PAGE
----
There are too many shop owners who prefer the feeling of a job well done over a financial reward when it comes to repairing vehicles, shop coaches suggest. That’s why they hesitate to raise their shop’s rates.
While that’s a nice thought, it’s no way to run a business observed Cecil Bullard, CEO of The Institute for Automotive Business Excellence, and Vik Tarasik, managing partner of Shop Owner Coach.
“The shop owner, in a lot of cases, is a guy who gets satisfaction out of fixing the car,” Tarasik said during the Shop Coach AMA (Ask Me Anything) panel at AAPEX 2021. “To him, the reward is not financial — it’s in a job well done.”
He admitted that he was one of the shop owners he just described until his own coach turned him around. He equated the idea to losing weight — most would like to lose weight but they won’t want to do the workout. If you want a better shop, are you willing to put the work in?
Bullard agreed. He sees that, for many, the reward is in the finished product. “I fixed that thing. It came in, it didn’t run or it ran poorly and I put my hands on it. It’s magic. I am ‘the man,’” is how he described the mindset of some shop owners.
Bullard went on to describe some shop owners as those who believe they’re doing good in the community by offering vehicle maintenance and repair at low prices.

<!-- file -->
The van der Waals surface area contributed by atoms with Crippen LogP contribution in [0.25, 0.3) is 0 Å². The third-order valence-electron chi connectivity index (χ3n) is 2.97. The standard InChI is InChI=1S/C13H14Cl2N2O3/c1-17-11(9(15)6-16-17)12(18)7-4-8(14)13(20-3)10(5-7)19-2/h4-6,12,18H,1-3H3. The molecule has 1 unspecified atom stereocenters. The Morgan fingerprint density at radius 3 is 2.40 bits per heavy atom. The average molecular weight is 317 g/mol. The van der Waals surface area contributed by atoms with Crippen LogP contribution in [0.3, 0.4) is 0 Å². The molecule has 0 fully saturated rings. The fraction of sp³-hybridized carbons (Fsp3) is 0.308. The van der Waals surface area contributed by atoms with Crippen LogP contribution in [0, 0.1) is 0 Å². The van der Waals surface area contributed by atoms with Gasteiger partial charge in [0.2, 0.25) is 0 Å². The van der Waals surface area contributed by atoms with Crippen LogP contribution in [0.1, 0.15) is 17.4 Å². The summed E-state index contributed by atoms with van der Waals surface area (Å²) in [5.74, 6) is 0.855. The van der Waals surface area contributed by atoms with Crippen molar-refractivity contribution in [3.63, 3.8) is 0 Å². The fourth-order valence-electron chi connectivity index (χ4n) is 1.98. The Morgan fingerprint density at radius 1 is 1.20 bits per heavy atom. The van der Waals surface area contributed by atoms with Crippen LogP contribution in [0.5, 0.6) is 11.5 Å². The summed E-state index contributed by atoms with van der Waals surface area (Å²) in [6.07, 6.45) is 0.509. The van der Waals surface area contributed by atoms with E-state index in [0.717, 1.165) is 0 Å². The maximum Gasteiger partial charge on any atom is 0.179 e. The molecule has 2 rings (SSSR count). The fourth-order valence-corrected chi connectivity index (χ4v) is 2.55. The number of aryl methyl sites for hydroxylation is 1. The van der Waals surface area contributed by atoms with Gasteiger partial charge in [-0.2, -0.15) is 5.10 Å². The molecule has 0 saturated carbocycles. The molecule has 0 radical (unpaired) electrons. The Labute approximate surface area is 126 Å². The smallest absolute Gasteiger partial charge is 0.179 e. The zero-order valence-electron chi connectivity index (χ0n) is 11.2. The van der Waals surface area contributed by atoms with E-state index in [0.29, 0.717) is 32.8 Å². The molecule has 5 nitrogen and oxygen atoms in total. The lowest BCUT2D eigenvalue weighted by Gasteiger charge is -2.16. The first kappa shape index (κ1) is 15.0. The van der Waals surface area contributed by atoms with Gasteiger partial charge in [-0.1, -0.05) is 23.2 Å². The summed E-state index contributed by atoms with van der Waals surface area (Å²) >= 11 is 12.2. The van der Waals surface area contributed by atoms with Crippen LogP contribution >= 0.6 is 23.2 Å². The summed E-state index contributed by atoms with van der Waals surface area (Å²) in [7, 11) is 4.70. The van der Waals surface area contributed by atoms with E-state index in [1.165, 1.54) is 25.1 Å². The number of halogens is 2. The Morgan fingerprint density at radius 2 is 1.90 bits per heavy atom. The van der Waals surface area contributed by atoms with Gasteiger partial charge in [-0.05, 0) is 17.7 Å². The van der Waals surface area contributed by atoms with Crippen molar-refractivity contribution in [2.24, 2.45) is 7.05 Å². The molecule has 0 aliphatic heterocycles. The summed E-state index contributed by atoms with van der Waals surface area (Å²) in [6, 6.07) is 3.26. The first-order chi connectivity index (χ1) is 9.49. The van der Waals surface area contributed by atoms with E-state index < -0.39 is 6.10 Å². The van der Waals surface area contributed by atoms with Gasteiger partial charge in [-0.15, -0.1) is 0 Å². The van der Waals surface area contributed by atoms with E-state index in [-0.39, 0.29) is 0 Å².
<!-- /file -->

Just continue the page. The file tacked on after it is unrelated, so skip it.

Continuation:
“I think sometimes we think, ‘Well, if I’m making a profit, then that’s a dishonest thing. It’s not a good thing,’” he said. “That it’s morally corrupt to make $300,000 a year.”
He pressed the fact that it’s not wrong or corrupt to make a good living, especially doing something you enjoy.
“If you’re taking care of your customers and taking good care of your employees and their families, then you’re doing an honourable thing,” Bullard said.
What is dishonest is not telling a customer the whole story of their repair because you feel back about them spending money on their vehicle, he noted.
“I think it’s dishonest to tell the customer about $1,000 worth of work because you think they’re going to buy that when the car needs $5,000,” Bullard said.
One thing about knowing what you should charge in order to be profitable is to look at all criteria effecting profitability. What about your market competition? If they are offering cheaper rates it will effect those of us that charge for what we do. With the economy in its current state people are drawn to places with cheaper prices.
And it’s unsettling sometimes to increase our labour rates as we believe a fair labour rate is good draw for repeat business. for most jobs customers Costs don’t increase dramatically as we increase our labour rates 10 per hour might make you twenty dollars more for a set of brake pads and rotors installed but add up all your monthly hours times ten dollars and wow. I’m rural now and can afford to run at less than I do but charge 120 per hour to my neighbours 140 for strangers my local dealerships are all 140 ish and local shops range from 60 to 140